The second category of ingredients to produce consumer-accepted, efficacious APs includes carrier systems. AP solids must incorporate carrier systems that work synergistically with a product’s solidification system. In addition, the carrier systems should at least partially evaporate so as not to leave white residue or a hydrophobic film on the skin, which can inhibit the active’s transport. Historically, carrier systems for AP solids have widely been based on ingredients that evaporate quickly and do not leave residue on the skin.

Solidification systems are the third category of ingredients of interest in the formulation of AP products. These systems are critical to developing solid sticks that do not melt under typical storage or consumer conditions, but provide an elegant skin feel and allow for easy transfer of formula to armpits. The dynamics between solidification and volatile carrier ingredients have been investigated3, 4 and reveal that the stability and aesthetics of AP sticks are critically related to the ratio of ingredient in products and the way in which the formulas are processed. Today, most solid sticks represent a combination of cyclopentasiloxane and stearyl alcohol with varying degrees of additional waxes.

In the case of extrudable soft solids, higher amounts of cyclopentasiloxane and lower levels of waxes typically are used and the pour temperature is not a critical consideration. However, the pour temperature does need to be controlled to avoid the settling of suspended AP actives before a formulation is set.

The fourth category of AP ingredients is comprised of miscellaneous additives—which represent a catch basin for functionally optional ingredients. Examples include: talc, cornstarch, silica, fragrances, antioxidants, chelating agents, colorants, botanicals (that are usually tied to a specific claim) and odor-controlling agents.

Trends in APs

Although limited AP innovation currently is taking place, there is room for it in the market, especially in relation to consumer-perceivable improvements. Consumers seek brands that offer extended protection against body odor and perspiration. Therefore, the AP industry is formulating products with “long-lasting” claims that involve the duration of the fragrance. With the emergence of niche markets, AP marketers have begun to target niche-market consumers globally—with, for example, organic lines in Europe, non-whitening formulas in Asia, eco-friendly lines in Latin America and clinical strength/prescription-like over-the-counter products. For years, the primary focus of AP products has been on minimizing wetness, with the secondary focus being on odor protection. More recently, the trend has been to focus first on odor protection and then on wetness protection. One possible reasons for this change are efforts by marketing to meet consumer demand for differentiation in the available product offerings and the successful consumer response to “deo-cologne” deodorant sprays.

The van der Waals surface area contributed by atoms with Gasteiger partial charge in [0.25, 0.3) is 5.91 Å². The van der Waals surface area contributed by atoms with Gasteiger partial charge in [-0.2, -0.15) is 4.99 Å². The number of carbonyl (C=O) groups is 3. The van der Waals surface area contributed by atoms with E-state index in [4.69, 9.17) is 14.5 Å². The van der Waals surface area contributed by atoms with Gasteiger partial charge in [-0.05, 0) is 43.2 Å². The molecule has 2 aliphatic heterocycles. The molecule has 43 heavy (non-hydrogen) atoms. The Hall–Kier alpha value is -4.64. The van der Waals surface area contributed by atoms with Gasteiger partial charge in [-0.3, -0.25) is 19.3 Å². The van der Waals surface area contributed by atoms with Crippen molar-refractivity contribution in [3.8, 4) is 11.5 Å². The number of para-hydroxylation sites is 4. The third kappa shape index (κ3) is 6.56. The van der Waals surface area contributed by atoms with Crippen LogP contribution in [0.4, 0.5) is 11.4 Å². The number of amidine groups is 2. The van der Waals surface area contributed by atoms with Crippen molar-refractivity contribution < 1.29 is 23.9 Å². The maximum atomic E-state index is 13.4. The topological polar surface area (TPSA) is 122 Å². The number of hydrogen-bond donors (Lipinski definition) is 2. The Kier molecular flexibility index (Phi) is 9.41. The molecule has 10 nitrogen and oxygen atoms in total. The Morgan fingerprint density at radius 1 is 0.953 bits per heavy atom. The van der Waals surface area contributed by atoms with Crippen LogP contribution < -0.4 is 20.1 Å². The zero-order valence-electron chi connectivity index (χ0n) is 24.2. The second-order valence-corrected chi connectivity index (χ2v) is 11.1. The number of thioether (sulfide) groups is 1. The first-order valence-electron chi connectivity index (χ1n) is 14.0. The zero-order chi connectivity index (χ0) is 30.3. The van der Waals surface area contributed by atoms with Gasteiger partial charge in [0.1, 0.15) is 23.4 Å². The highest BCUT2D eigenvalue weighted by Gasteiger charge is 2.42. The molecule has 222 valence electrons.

Finally, with the natural movement, APs are going green. Since the AP product category is regulated in the U.S. and other countries as a drug, there is limited opportunity to develop natural AP actives. Therefore, the “natural” push has primarily focused on deodorant claims.

References

  1. K Laden and C Felger, “Antiperspirant and Deodorants,” vol 7 in Cosmetic Science and Technology, Marcel Dekker Inc.: New York (1988) pp 3–5
  2. K Laden, Antiperspirant and Deodorants, 2nd ed, Marcel Dekker Inc.: New York (1999)
  3. RJ Scott and ME Turney, Volatile Silicones in Suspensoid AP Sticks, J Soc Cosmet Chem, 30(3/4), 137–156 (1979)
  4. IB Chang and RA Smith, AP Sticks, Cosmet Toil, 104, 115–124 (1989)

Eric Abrutyn is an active member of the Society of Cosmetic Chemists, an advisory board member for C&T magazine, and chairman of the Personal Care Products Council’s International Nomenclature (INCI) Committee. Recently retired from Kao Brands, Abrutyn founded TPC2 Advisors Ltd., Inc., a personal care consulting business. Abrutyn has more than 35 years of experience in the raw material supplier and skin and hair care manufacturer aspects of personal care.